For dominoes and chitchat and so much laughter. For inside jokes and old stories, budding friendships and brand-new memories.

simpsons smiles thanksgiving

When you do something once, it’s a novelty. When you do it two, three, four times, it becomes a habit, a ritual. When you’ve done it seven times, it’s a tradition.

This year’s Turkeypalooza – our name for the joyous, chaotic, come-as-you-are feast at our church – is in the books, and it was a good one. There’s nowhere else I’d rather be on Thanksgiving Day than with these friends who have become family.

How was yours, if you celebrated?

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harvard yard leaves light

For long walks under bold blue autumn skies and vivid red and golden leaves.

For bouquets of yellow tulips and sunflowers, and a florist whose smile is kind.

For two groups of bookish colleagues, at Shelf Awareness and Great New Books, who make me laugh and make my to-be-read list grow every week.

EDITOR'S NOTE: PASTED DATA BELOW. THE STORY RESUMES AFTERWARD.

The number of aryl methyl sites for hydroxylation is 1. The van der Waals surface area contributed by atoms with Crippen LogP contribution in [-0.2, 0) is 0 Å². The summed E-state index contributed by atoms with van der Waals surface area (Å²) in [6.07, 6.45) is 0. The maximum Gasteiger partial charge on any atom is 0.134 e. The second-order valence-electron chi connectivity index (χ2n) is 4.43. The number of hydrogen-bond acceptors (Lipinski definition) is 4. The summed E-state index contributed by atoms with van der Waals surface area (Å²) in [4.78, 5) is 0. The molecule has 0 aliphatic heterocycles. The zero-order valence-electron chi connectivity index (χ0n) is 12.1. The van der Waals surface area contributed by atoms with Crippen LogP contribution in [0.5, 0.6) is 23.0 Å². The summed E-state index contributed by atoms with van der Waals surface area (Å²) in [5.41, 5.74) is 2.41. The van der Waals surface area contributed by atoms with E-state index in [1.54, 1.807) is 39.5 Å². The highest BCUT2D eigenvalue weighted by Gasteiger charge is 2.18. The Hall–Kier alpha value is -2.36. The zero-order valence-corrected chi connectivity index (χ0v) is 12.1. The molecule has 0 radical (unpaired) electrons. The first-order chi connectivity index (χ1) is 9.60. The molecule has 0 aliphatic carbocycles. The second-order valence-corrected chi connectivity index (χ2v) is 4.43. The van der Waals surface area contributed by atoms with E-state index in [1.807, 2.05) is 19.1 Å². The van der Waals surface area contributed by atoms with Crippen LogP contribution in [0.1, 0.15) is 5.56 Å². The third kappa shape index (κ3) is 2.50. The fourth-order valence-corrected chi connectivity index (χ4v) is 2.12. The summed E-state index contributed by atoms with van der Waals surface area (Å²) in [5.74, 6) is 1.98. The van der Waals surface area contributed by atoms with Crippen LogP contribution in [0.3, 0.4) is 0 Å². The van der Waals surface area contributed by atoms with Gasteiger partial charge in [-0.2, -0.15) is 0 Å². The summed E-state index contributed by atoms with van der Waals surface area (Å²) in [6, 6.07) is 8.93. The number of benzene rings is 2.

For a new temp gig in my beloved Harvard Square neighborhood, which I’m already loving.

For chai lattes and strong black tea and spiced apple cider, sipped from paper cups or my favorite mugs.

For a husband who believes in me and cheers me on no matter what.

For family and friends whom I adore, who are wise and funny and supportive and kind.

For text messages and email and social media – all the tools that allow me to keep in touch with those I love.

For good books – stories and poetry that move me, make me think, entertain me, and make me want to be a better person.

For a small but stalwart church community of faithful, loving people.

For scented candles and funny TV shows and cozy slippers – all the little luxuries that make life more enjoyable.